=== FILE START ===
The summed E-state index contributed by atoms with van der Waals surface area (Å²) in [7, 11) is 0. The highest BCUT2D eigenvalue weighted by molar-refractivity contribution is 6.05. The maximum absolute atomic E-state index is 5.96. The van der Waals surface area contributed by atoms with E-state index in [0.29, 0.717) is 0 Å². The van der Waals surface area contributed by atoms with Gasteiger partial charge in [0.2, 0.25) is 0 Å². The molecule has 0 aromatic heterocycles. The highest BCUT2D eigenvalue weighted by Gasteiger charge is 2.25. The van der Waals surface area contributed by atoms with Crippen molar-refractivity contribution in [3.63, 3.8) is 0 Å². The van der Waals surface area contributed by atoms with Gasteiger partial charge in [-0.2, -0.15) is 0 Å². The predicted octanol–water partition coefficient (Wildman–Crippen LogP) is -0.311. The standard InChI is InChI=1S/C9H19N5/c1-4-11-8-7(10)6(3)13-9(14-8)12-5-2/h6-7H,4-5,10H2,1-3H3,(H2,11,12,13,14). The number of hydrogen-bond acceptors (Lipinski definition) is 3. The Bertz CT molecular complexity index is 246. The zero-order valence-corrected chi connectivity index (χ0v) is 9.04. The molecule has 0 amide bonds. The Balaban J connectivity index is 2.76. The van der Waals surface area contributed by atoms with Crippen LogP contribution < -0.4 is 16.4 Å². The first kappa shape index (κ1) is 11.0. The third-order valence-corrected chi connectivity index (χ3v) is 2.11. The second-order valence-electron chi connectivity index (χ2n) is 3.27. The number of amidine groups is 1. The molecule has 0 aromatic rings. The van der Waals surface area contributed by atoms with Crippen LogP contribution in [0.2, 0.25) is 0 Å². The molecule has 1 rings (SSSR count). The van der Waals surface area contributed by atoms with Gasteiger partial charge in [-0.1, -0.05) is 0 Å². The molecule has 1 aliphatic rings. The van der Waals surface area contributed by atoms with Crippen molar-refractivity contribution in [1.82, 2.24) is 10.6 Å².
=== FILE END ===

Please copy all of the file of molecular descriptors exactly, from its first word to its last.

The summed E-state index contributed by atoms with van der Waals surface area (Å²) in [7, 11) is 0. The highest BCUT2D eigenvalue weighted by molar-refractivity contribution is 6.05. The maximum absolute atomic E-state index is 5.96. The van der Waals surface area contributed by atoms with E-state index in [0.29, 0.717) is 0 Å². The van der Waals surface area contributed by atoms with Gasteiger partial charge in [0.2, 0.25) is 0 Å². The molecule has 0 aromatic heterocycles. The highest BCUT2D eigenvalue weighted by Gasteiger charge is 2.25. The van der Waals surface area contributed by atoms with Crippen molar-refractivity contribution in [3.63, 3.8) is 0 Å². The van der Waals surface area contributed by atoms with Gasteiger partial charge in [-0.2, -0.15) is 0 Å². The predicted octanol–water partition coefficient (Wildman–Crippen LogP) is -0.311. The standard InChI is InChI=1S/C9H19N5/c1-4-11-8-7(10)6(3)13-9(14-8)12-5-2/h6-7H,4-5,10H2,1-3H3,(H2,11,12,13,14). The number of hydrogen-bond acceptors (Lipinski definition) is 3. The Bertz CT molecular complexity index is 246. The zero-order valence-corrected chi connectivity index (χ0v) is 9.04. The molecule has 0 amide bonds. The Balaban J connectivity index is 2.76. The van der Waals surface area contributed by atoms with Crippen LogP contribution < -0.4 is 16.4 Å². The first kappa shape index (κ1) is 11.0. The third-order valence-corrected chi connectivity index (χ3v) is 2.11. The second-order valence-electron chi connectivity index (χ2n) is 3.27. The number of amidine groups is 1. The molecule has 0 aromatic rings. The van der Waals surface area contributed by atoms with Crippen LogP contribution in [0.2, 0.25) is 0 Å². The molecule has 1 rings (SSSR count). The van der Waals surface area contributed by atoms with Gasteiger partial charge in [-0.1, -0.05) is 0 Å². The molecule has 1 aliphatic rings. The van der Waals surface area contributed by atoms with Crippen molar-refractivity contribution in [1.82, 2.24) is 10.6 Å².